Instead, the Court pointed out that the DMCA provisions only require that the service provider terminate the account of a repeat infringer when appropriate. The crutch to this provision centers on the service provider's requirement that it knows of the infringement. Were courts to extend that duty beyond the text, it would hinder the policies of Congress.[19] Indeed, another United States District Court had previously found that "the DMCA requires reasonable, not perfect, policies...."[21] As such, Veoh's policy of tracking infringing content was enough to satisfy the initial threshold requirement.

17 U.S.C. § 512(c)[edit]

After passing the threshold requirements, the Court turned to § 512(c)'s provision that prevents service provider liability where copyright infringement occurs as a result of the storage of the infringing material residing on the service providers system or network at the direction of a user.[22] IO argued that because Veoh was creating a Flash version of the content, along with screencaps, when it was uploaded, this infringing copy was not placed on Veoh's server "at the direction of a user."[23] IO believed that the DMCA policies were not best served by protecting the creation of infringing copies for the purposes of distribution when the only protected activity should have been storage.[23]

The Court pointed out that the language of the DMCA does not ever limit the activities to mere storage. Instead, the DMCA splits service provider into two definitions. The narrower definition is used by § 512(a) and expressly notes that the service provider may not modify the content it receives or transmits.[24] The broader definition, and the one that applies to Veoh, does not contain this narrowing characteristic.[25] The Court also noted that another court had also noted that "gateway" functions, like the one present in this case, should not act as a bar to the Safe Harbor.[26] Thus, the Court concluded that Veoh was not disqualified from § 512(c)'s Safe Harbor due to its automated process in response to user-submitted material.[27]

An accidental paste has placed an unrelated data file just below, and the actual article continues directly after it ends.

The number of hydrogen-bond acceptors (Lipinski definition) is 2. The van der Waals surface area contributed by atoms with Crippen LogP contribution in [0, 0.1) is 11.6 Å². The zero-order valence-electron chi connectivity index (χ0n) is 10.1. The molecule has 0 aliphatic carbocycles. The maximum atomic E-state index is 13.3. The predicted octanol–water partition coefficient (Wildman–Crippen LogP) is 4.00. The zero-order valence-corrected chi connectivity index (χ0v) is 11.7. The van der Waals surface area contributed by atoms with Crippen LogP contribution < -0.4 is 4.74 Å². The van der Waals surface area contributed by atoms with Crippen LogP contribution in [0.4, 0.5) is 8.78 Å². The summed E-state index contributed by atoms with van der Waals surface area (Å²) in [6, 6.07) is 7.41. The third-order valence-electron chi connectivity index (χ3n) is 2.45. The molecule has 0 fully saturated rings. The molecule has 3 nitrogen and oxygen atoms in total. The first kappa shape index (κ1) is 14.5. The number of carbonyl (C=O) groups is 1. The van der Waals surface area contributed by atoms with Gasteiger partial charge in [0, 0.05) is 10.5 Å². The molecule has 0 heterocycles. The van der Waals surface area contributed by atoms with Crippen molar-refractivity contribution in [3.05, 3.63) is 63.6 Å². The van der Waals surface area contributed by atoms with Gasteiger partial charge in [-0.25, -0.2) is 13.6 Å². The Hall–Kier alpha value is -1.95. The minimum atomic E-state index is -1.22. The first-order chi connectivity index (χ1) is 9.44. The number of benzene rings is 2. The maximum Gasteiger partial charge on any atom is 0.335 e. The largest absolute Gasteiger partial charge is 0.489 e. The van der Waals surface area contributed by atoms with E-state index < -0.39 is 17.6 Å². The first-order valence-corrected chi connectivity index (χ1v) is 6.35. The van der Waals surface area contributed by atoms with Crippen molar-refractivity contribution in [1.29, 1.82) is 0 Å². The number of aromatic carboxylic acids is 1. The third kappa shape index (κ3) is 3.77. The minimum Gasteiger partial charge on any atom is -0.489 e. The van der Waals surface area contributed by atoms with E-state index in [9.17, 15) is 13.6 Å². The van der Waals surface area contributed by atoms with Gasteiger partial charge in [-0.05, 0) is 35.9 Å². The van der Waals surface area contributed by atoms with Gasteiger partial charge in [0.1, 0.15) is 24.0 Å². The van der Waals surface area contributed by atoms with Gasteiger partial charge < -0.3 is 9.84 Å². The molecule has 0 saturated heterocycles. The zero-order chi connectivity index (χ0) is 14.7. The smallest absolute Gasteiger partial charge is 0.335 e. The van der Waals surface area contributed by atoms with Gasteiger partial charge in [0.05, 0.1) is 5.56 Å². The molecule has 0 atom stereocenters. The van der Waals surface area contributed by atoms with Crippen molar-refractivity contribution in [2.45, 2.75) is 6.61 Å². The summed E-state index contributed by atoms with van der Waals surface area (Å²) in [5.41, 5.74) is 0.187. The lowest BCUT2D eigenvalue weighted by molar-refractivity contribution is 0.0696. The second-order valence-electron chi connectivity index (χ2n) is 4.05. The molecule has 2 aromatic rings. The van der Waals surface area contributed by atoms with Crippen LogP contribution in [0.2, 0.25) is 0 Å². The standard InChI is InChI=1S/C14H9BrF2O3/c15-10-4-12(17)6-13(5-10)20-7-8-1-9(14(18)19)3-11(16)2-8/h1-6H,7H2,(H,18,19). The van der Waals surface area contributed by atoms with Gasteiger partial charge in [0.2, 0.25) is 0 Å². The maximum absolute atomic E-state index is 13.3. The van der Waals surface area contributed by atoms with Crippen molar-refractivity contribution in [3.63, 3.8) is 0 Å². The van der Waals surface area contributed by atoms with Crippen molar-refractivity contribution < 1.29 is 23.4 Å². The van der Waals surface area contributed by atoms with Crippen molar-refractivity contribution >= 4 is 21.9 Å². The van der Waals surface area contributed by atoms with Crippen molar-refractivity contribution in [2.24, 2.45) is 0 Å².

Red Flag Test[edit]

Under the Red Flag test, a service provider may lose their Safe Harbor eligibility if the Court finds that it failed to take action when the infringing activity is apparent due to the service provider's awareness of certain facts or circumstances.[28] While IO argued that its copyright registrations in the works provided constructive criticism, the Court found that none of the videos in question contained copyright notices in them. While one of them contained IO's trademark several minutes into the clip, it didn't rise to a level of awareness to impute knowledge of infringement.[28]

Safe Harbor Exceptions[edit]

A service provider that has otherwise met the criteria of § 512(c) can still lose its protections where it meets the common law elements of vicarious liability:

  • receives a financial benefit directly attributable to the infringing activity AND
  • has the right and ability to control the infringing activity[29]

As to the control element, the defendant would need "both a legal right to stop or limit the directly infringing conduct, as well as the practical ability to do so."[30] While Veoh had created policies governing its systems, the pertinent question focuses on control of the infringing activity.[31] Additionally, in the context of the internet, the control elements extends beyond the ability of merely deleting the content from the service provider's server because it would be inconsistent to require an act that would also eliminate the Safe Harbor at the same time.[32] Instead, something more is required beyond the ability to remove or block access.[33]